Back to the Postindustrial Future: An Ethnography of Germany’s Fastest-Shrinking City by Felix Ringel
In 2009, the year after Felix Ringel arrived to conduct his fieldwork in the former socialist model-city, Hoyerswerda received the new, dubious distinction of the fastest-shrinking city in all of Germany. In addition to its rapidly diminishing population—which had halved from approximately 70,000 to fewer than 35,000 in the two decades since the fall of the Berlin Wall—the city also boasted the fastest-aging population of anywhere in the country. These demographic realities combined with the city’s reputation of being “stuck in the past” as both a socialist model-city and as the first city to witness xenophobic attacks against foreigners in 1991, seemed to indicate that Hoyerswerda deserved the moniker of “the city with no future.”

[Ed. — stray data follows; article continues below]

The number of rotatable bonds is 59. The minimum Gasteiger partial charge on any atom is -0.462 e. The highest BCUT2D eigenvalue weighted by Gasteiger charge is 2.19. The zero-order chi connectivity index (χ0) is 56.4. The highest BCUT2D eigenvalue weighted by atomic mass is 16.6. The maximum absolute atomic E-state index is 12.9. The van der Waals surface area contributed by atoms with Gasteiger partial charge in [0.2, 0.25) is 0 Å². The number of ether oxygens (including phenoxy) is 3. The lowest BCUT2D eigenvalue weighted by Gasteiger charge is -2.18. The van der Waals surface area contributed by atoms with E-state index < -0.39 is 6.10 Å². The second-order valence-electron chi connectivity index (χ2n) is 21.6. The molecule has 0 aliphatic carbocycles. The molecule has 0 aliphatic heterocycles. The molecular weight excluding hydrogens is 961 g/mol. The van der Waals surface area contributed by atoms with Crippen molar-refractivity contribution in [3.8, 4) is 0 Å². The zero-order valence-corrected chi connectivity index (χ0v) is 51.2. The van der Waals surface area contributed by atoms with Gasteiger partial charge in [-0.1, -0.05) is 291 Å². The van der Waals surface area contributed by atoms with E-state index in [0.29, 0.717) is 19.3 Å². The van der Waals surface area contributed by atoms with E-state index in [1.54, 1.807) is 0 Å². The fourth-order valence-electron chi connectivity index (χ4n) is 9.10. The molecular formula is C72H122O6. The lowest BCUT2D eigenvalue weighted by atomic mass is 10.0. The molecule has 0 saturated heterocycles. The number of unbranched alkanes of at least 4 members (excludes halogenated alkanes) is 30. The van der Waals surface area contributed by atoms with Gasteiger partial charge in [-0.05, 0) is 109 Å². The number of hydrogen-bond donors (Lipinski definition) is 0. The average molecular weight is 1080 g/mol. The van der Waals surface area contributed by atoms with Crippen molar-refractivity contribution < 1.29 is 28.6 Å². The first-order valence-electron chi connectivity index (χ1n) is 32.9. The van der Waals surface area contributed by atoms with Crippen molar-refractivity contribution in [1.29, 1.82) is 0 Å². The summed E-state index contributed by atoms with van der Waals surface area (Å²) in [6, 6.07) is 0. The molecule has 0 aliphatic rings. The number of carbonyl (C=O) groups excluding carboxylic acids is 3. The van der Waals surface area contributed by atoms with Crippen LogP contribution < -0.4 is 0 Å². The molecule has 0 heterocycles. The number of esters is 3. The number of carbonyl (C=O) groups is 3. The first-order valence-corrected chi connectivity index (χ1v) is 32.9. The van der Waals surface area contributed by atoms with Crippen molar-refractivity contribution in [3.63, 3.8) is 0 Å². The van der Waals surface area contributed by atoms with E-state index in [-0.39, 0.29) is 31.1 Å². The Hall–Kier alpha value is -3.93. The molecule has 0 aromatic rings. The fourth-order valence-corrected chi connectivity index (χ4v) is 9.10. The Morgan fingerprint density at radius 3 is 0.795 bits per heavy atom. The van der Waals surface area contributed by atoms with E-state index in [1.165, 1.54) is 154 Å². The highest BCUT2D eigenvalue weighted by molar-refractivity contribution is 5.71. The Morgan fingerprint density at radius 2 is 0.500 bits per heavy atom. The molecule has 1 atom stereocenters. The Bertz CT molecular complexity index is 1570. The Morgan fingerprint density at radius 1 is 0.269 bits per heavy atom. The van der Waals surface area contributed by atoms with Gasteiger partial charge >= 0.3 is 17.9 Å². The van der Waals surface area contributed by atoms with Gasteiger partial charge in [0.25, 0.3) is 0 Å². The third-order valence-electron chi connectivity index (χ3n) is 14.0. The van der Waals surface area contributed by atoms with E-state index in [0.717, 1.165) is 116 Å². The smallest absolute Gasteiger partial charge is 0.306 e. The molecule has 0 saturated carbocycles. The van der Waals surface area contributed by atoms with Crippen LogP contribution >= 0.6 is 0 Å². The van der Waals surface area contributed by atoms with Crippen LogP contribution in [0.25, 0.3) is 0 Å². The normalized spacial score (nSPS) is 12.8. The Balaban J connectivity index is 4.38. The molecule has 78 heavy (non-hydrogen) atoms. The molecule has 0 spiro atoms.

Rather than offering “an ethnography of dramatic demise or heroic survival,” however, Felix Ringel’s monograph, Back to the Postindustrial Future: An Ethnography of Germany’s Fastest-Shrinking City, is an ethnography of the future (6). He chronicles Hoyerswerda residents’ efforts not only to cope with the loss of their previously imagined futures, but also to reappropriate hope and their futures in the face of the common perception that their city had neither. Ringel’s central argument is that anthropologists—with the presentist methodology of ethnographic fieldwork at their disposal—are particularly well-suited, and indeed, obligated, to integrate the future as an essential part of anthropological analysis. Throughout the book, Ringel follows his informants’ cue, steering his analytic framework towards the future, just as Hoyerswerda residents oriented themselves in the present towards the future, as opposed to backwards towards the (failed) socialist past.